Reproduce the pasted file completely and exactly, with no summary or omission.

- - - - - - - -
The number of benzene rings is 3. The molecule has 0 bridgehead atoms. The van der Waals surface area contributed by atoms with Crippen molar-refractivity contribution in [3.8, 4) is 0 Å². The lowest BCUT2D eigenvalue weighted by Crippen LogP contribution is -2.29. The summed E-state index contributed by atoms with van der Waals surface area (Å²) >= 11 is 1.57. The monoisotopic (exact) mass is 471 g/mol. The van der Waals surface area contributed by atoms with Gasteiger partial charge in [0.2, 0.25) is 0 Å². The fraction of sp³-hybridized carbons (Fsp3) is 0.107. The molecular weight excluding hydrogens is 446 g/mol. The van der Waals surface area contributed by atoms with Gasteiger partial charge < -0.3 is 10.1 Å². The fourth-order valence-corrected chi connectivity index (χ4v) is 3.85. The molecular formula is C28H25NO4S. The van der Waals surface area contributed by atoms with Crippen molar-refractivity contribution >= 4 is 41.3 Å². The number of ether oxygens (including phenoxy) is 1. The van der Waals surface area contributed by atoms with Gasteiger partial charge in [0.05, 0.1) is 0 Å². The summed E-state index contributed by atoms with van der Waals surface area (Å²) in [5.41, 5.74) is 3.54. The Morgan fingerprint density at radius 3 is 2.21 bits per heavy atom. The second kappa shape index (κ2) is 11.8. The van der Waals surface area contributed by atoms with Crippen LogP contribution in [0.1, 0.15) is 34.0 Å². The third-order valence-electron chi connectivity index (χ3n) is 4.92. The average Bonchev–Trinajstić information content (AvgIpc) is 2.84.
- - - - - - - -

The number of benzene rings is 3. The molecule has 0 bridgehead atoms. The van der Waals surface area contributed by atoms with Crippen molar-refractivity contribution in [3.8, 4) is 0 Å². The lowest BCUT2D eigenvalue weighted by Crippen LogP contribution is -2.29. The summed E-state index contributed by atoms with van der Waals surface area (Å²) >= 11 is 1.57. The monoisotopic (exact) mass is 471 g/mol. The van der Waals surface area contributed by atoms with Gasteiger partial charge in [0.2, 0.25) is 0 Å². The fraction of sp³-hybridized carbons (Fsp3) is 0.107. The molecular weight excluding hydrogens is 446 g/mol. The van der Waals surface area contributed by atoms with Gasteiger partial charge < -0.3 is 10.1 Å². The fourth-order valence-corrected chi connectivity index (χ4v) is 3.85. The molecular formula is C28H25NO4S. The van der Waals surface area contributed by atoms with Crippen molar-refractivity contribution >= 4 is 41.3 Å². The number of ether oxygens (including phenoxy) is 1. The van der Waals surface area contributed by atoms with Gasteiger partial charge in [0.05, 0.1) is 0 Å². The summed E-state index contributed by atoms with van der Waals surface area (Å²) in [5.41, 5.74) is 3.54. The Morgan fingerprint density at radius 3 is 2.21 bits per heavy atom. The second kappa shape index (κ2) is 11.8. The van der Waals surface area contributed by atoms with Crippen LogP contribution in [0.1, 0.15) is 34.0 Å². The third-order valence-electron chi connectivity index (χ3n) is 4.92. The average Bonchev–Trinajstić information content (AvgIpc) is 2.84.